Playing DefenseAmerican Journalism Review, August 30, 2012.
All computer users can be targeted by malware, but for the media, the stakes are especially high. Digital stalkers can intercept electronic tools journalists routinely use – mobile phone conversations, e-mails, text messages and satellite communications are prime targets. They can track information and pinpoint locations. The Committee to Protect Journalists sees the threat increasing “at an alarming rate.”

Tor Project Offers a Secure, Anonymous Journalism ToolkitPBS Idea Lab, September 5, 2012
“On condition of anonymity” is one of the most important phrases in journalism. At Tor, we are working on making that more than a promise.The good news: The Internet has made it possible for journalists to talk to sources, gather video and photos from citizens, and to publish despite efforts to censor the news. The bad news: People who were used to getting away with atrocities are aware that the Internet has made it possible for journalists to talk to sources, gather video and photos from citizens, and to publish despite efforts to censor the news.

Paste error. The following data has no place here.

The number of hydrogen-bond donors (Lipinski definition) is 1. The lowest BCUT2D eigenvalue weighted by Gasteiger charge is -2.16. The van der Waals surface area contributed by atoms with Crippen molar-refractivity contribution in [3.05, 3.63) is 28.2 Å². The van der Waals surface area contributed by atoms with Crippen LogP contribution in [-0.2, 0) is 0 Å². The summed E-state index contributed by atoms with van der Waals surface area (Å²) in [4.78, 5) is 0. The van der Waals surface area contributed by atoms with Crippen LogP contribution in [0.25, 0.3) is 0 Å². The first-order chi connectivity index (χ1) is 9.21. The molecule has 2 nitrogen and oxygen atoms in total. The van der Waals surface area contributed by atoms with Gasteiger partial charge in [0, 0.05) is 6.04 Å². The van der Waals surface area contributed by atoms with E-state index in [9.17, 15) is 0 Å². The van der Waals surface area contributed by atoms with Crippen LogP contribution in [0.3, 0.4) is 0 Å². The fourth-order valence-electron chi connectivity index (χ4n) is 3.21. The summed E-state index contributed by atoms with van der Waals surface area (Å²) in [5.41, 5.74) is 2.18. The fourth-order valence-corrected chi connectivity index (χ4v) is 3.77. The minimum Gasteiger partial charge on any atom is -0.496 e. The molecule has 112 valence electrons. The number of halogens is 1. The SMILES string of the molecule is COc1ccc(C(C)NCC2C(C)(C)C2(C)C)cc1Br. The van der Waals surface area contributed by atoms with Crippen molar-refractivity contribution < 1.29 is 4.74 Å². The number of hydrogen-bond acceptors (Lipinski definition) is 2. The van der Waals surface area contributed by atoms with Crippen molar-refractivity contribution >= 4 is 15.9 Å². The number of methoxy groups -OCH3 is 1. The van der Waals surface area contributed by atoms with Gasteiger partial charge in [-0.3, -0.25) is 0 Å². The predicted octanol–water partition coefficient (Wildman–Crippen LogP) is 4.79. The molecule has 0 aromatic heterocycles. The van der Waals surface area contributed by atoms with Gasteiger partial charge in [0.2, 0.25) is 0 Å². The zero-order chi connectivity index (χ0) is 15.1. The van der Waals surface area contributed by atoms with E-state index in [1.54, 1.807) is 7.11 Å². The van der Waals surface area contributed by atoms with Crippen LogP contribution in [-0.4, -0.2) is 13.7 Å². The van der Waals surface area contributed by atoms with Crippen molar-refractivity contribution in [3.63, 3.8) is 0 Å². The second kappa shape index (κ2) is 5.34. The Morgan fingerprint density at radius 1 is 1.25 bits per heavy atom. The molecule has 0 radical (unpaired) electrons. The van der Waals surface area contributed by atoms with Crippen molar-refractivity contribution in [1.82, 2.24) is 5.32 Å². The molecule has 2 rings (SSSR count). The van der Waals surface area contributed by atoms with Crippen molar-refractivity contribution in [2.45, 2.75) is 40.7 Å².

Justice Dept. Gallup lawsuit came after Axelrod criticized pollstersThe Daily Caller, September 6, 2012
Internal emails between senior officials at The Gallup Organization, obtained by The Daily Caller, show senior Obama campaign adviser David Axelrod attempting to subtly intimidate the respected polling firm when its numbers were unfavorable to the president.After Gallup declined to change its polling methodology, Obama’s Department of Justice hit it with an unrelated lawsuit that appears damning on its face.

Organizing for a Strategic Ideas Campaign to Counter Ideological Challenges to U.S. National SecurityHudson Institute, April 2012
The 9/11 attacks, which jolted Americans into recognizing that Islamist terrorists considered themselves at war with the United States, provoked a multifaceted U.S. response. Military, intelligence, law enforcement, financial, and diplomatic tools were all brought to bear. From the outset, some senior U.S. officials argued that the war on terrorism should include a serious effort to counter the ideology motivating America’s radical Islamist enemies. Indeed, some officials have argued that the “battle of ideas” is not simply important, but is essential to victory.